Color Psychology: What Hue Can Mean To You

We’ve all heard the statement: “Don’t judge a book by its cover.” While it still validates its meaning, sometimes the cover gives you an idea of what you will go into—case and point: color psychology and marketing. The modern shopper factor considers color as a major decision point over every other factor in the buyer journey. 

Color is fundamental to the human experience. We feel, communicate, and heal with color. It is used in so many ways throughout our lives: white for weddings, black for funerals, red for anger, and so on.  It is used in advertising to promote items and in workplaces and classrooms to boost productivity.

Color is the best medium for communicating. Color has the power to arouse feelings, trigger behaviors, and alter ways of thinking, whether or not we are aware. It has the power to stimulate or calm your mood, increase or decrease blood pressure, and even pique your hunger. It is indisputable that color has a significant influence on our daily activities, whether this influence is innate or learned.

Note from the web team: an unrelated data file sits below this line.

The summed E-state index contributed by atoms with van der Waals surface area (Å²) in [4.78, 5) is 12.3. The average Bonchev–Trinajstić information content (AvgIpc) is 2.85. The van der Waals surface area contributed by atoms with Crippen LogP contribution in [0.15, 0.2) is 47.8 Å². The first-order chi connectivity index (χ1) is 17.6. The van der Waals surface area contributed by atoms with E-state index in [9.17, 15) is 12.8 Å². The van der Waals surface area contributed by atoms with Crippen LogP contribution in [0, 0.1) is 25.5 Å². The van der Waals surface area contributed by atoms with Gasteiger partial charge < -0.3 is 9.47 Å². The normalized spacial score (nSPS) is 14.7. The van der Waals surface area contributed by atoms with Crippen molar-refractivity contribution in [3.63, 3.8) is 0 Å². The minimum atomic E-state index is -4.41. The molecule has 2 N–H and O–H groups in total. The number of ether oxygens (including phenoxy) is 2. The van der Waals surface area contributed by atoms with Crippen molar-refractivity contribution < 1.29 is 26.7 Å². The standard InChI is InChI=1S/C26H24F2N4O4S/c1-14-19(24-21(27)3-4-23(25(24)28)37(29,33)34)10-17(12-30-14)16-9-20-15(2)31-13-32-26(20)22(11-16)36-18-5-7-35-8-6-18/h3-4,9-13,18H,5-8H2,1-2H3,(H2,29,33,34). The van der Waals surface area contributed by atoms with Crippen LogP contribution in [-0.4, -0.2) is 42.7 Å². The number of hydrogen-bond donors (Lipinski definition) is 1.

When used correctly, color can be the difference between a sale or no sale, making it crucial in the buyer’s journey. To understand colors and their properties, let’s examine some commonly known colors and their effects.

Starting off with red, this color signifies courage, action, boldness, and passion. Red evokes a sense of urgency that is ideal for clearance deals. It also stimulates hunger. Fast food chains typically use it as a result. The color physically energizes the body, increasing heart rate and blood pressure. It is crucial for call-to-action buttons, such as those on a website, as it motivates users to take action.

Unlike red, blue is more demure in its message as it signifies stability, peace, tranquility, and trust. Blue is also associated with a good night’s rest and acceptable sleep, leaving people feeling rested! 60% of people who sleep in a blue bedroom will wake up happy, awesome right?

Notable users of this color are Ford and American Express which use the color blue to convey these feelings. If you investigate brands that use blue, you may see that many have been around for a long time. Hence the feelings of stability and trust that the color can enforce.

Finally, we will talk about it. In a way, yellows take the passion of red and the levity of blue despite being a primary color. Yellow often evokes happiness, optimism, and enthusiasm Given the bright and warm nature of the color, it invokes a feeling of ease and cheer. Yellow can also stimulate the metabolism and stimulate hunger. It’s a great color for brands trying to do marketing with color in the food sector.

Learn about the psychology of color in marketing, what color does to the brain, and colors that maximize your marketing value